The following review was originally posted on our sister site, Norther Reviewer.
Played on the base model PS4.
The first thing that strikes me about the Dragon Quest series has always been the art style, as I imagine it would any Dragon Ball fans out there, being that it’s Akira Toriyama’s style. Since the jump to 3D; Dragon Quest fits the anime style characters into a semi realistic looking, yet animated world and with great effect, which has never been truer in the case of the latest entry, Echoes of the Elusive Age.
Starting up the game greets you with a nicely animated cutscene ran along with the series trademark theme tune any Dragon Quest fans may have grown to love.Starting a new adventure log is straight forward enough, you put in the name you wish for your hero and can then get on with smacking about a few of the series’ mascots, the slimes.
This time however, there is an option for something the game calls Draconian Quest, which are options to make the game a little harder for those of you who like a little extra challenge for their buck. Most of the options are self explanatory, with the exception of one known as “Shypox”. For those of you who have yet to play the game I won’t spoil the surprise about what this is in the hopes you too will be as amused by this setting as I was.
You can activate as many or as few of the settings as you like when starting a new game. If you decide to give these optional difficulties a try but are worried what kind of an impact it might have on your game, fear not, you can visit one of the many churches in the game to receive benediction and have these restrictions removed one at a time. Be aware though, that if you choose to have them removed, you will need to start a new game to restore them.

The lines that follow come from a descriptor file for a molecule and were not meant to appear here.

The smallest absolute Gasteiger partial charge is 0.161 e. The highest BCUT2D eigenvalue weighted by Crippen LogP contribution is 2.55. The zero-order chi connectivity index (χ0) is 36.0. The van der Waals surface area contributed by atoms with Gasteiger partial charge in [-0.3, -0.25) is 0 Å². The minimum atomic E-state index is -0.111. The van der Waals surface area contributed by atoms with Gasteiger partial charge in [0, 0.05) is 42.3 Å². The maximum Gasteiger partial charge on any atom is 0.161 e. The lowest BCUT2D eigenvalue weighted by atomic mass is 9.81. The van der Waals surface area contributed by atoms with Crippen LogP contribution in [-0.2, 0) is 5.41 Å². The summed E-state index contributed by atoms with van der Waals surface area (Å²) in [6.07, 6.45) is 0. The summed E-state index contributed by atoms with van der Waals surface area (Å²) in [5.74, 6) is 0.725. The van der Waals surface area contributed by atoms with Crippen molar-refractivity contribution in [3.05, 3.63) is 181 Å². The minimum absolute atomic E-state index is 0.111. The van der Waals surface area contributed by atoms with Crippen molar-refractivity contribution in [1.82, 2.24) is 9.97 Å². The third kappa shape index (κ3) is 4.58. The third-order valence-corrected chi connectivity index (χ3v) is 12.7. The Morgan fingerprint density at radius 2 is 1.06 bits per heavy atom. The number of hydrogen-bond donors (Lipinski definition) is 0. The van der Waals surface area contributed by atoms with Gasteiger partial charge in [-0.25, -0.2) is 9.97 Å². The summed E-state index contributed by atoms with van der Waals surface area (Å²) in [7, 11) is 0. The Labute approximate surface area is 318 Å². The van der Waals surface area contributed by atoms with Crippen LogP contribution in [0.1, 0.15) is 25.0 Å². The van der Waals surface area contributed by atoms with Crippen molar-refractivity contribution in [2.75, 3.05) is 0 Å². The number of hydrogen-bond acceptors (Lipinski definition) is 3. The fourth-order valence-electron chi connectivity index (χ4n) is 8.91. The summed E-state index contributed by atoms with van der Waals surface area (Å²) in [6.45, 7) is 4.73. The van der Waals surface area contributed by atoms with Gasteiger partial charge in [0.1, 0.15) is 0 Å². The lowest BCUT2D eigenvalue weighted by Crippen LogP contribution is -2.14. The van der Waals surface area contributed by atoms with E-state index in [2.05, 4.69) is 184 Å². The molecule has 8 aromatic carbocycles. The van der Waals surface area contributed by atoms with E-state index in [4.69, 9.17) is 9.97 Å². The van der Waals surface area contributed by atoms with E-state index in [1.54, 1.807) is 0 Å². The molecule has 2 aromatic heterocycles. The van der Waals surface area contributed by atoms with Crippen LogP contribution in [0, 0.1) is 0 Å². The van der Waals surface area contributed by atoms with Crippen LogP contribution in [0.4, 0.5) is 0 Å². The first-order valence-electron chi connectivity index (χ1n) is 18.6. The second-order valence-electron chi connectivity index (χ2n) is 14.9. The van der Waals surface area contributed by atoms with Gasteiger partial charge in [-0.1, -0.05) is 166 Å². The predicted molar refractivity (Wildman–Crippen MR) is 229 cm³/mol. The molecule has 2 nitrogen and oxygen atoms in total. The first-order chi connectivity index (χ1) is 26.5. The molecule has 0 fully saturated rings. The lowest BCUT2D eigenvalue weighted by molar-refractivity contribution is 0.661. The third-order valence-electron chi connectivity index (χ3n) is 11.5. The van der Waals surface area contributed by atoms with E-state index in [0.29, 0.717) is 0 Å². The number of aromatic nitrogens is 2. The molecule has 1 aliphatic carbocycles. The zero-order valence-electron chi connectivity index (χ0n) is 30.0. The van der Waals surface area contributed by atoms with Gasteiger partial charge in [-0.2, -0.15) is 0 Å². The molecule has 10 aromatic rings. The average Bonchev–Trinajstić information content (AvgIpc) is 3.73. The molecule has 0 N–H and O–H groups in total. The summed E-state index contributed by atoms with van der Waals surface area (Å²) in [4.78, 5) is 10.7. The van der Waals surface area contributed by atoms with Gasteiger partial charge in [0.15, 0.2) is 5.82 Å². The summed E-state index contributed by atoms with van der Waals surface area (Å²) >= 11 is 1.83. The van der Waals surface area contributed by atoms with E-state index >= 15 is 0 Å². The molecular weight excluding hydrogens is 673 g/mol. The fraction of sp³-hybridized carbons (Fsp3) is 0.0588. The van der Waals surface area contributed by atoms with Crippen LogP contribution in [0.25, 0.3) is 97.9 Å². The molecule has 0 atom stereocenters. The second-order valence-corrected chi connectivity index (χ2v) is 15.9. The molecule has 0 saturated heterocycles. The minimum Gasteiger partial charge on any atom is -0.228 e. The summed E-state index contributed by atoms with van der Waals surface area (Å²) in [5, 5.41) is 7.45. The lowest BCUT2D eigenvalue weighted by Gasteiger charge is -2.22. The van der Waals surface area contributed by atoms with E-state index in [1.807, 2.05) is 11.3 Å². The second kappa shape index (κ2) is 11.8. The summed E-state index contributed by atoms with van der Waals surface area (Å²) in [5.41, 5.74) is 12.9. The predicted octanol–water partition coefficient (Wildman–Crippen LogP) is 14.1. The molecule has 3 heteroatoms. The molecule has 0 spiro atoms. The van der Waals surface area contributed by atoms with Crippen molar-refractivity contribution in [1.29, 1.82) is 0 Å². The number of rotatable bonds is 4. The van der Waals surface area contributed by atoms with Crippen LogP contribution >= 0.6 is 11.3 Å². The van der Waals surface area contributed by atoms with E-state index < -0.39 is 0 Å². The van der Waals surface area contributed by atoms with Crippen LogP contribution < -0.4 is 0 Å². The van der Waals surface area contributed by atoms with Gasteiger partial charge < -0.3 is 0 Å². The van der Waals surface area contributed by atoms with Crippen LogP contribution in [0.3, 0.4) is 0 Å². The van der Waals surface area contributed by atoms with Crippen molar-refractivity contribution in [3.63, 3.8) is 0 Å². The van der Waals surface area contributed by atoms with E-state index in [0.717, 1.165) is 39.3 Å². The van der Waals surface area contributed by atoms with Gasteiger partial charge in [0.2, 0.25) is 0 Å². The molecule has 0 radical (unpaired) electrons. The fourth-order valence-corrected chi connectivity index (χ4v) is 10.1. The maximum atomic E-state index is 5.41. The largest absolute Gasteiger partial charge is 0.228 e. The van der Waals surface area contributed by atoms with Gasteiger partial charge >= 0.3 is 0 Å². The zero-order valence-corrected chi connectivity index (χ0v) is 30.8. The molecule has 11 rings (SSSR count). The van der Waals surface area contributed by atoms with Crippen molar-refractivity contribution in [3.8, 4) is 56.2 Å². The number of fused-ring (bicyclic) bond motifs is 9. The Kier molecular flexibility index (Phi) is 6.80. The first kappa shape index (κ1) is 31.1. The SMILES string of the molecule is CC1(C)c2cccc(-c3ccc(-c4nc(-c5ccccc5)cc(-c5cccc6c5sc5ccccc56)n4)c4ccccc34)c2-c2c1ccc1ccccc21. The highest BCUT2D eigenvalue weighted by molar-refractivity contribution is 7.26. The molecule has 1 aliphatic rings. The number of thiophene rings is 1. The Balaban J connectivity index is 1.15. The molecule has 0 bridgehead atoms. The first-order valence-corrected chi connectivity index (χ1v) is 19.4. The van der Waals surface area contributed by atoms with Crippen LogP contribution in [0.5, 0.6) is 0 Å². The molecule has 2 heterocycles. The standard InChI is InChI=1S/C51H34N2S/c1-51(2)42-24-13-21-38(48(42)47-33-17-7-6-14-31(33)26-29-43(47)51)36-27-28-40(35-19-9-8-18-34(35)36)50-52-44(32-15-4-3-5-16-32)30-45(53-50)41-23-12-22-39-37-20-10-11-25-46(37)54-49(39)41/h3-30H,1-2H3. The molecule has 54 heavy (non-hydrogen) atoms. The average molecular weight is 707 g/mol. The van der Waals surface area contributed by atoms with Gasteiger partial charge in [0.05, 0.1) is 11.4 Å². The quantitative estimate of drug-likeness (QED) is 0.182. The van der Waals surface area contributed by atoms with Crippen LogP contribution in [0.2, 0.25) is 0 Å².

The story of Dragon Quest XI is one that has been told countless times over the years in various different “flavours”, especially in these kinds of games, so any fans of the genre should be fairly familiar with the premise. The brief summary is, without giving away too much, a child is born who is prophesied to defeat the evil plaguing the land and restore the light.
If you’re reading this now and thinking to yourself about how much it does sound like a story you’ve heard before then you may be right. As with many stories though, it’s the way the story is told that will hook you in and have you wanting to continue playing to see how this progresses and how the characters you may grow to like will deal with the situations they find themselves in. I found myself being surprised by the story on a number of occasions, thinking one thing would happen when in fact something completely different does and as a result I found myself getting sucked into the world even more.
The opening, where you’re introduced to your tiny baby hero was especially evocative, almost mirroring certain scenes of another hero from Akira Toriyama. I’m sure many of you will know who I’m talking about after watching that particular scene. Dragon Quest XI does a great job of getting you invested in the characters, though based on your tastes you might find some more likeable than others.
Dragon Quest XI plays about as well as you’d expect, despite the odd button choices. You might find yourself as I did, pressing the options button to pause the game only to have your character begin wandering off in a straight line because you’ve unknowingly activated auto run.
The game’s controls are set in a way that it allows you, should you choose, you can play with only your left hand with the L2 button also functioning as an action button, there is no way to go back in this one handed play mode however so if you find yourself making the wrong choice in battle you’ll have to reach over to the circle or use your other hand to back out.
You’re possibly wondering why you might need to have one hand free on the controller but it can come in handy, pardon the pun, if you’re interested in the casino prizes as winning enough tokens to get the good stuff can be quite time consuming and to be honest boring. I used my other hand to hold my phone and watch a comedy show to take my attention away and before I knew it, there was the jackpot.